One of Scharf’s areas of focus has been credit cards, where Wells Fargo has lagged behind peers offering more attractive rewards programs. I’ve been a Wells Fargo customer for 22 years and have many credit cards, but I’ve never used Wells, which is pretty crazy to think of. The situation is changing, and the company launched its fourth new credit card offering in the past year, Wells Fargo Autograph. Momentum is growing, as new consumer credit card accounts are up over 60% from a year ago. This new card will provide three times points across top categories and is the first of several rewards-based cards being introduced. The company is also in the midst of rolling out Wells Fargo Premier, which provides differentiated products and experienced focused on strengthening and growing affluent client relationships. The idea is to offer one set of products and services that are tailored to the needs of these customers throughout Wells Fargo’s various individual businesses. Scharf’s experience at JP Morgan also augurs well for the Investment Bank where Wells could potentially increase in size a bit. I think Wells Fargo was a bit spoiled before they got into trouble, and they neglected some of these opportunities, because they were already doing so well, but times have changed and now they are too.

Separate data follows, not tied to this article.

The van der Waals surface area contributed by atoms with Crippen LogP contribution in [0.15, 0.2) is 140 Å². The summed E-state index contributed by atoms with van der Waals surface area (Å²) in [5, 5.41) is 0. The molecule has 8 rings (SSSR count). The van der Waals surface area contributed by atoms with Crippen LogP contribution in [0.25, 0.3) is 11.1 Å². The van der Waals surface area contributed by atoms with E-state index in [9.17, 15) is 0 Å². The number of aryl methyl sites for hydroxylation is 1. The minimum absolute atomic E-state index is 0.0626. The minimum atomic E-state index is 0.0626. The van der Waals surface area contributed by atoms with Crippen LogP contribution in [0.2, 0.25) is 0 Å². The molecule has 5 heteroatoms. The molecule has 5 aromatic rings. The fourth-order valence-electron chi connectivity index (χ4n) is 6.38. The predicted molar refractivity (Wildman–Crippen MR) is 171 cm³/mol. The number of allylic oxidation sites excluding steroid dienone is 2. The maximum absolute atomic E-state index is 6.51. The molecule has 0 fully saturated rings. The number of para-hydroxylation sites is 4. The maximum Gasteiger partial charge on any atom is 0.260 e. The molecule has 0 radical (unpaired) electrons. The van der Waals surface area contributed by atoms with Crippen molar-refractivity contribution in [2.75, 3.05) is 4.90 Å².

On July 15th, Wells Fargo reported $3.1B of net income, or $.74 per share, which included a $576MM impairment on equity securities, mostly in its venture capital business due to the bear market. One year ago, Wells Fargo recorded $2.7B of gains on equity securities during a strong market, so those earnings are volatile. Wells increased its allowance for credit losses by $235MM due to loan growth, following six consecutive decreases in the allowance, including $1.1B in Q1 and $1.6B a year ago. Wells Fargo’s credit quality is truly exceptional with a charge-off ratio of only 15 basis points, hovering near historical lows. Commercial credit was even better with only 2 basis points of net charge-offs in Q2, which included net recoveries from the commercial real estate portfolio. Non-performing assets decreased by 13% to $878MM, as consumers continue to make payments after Covid-related accommodations. Pre-tax pre-provision profit of $4.145B was up from $3.722B in Q1, but down from $6.929B at the same time last year.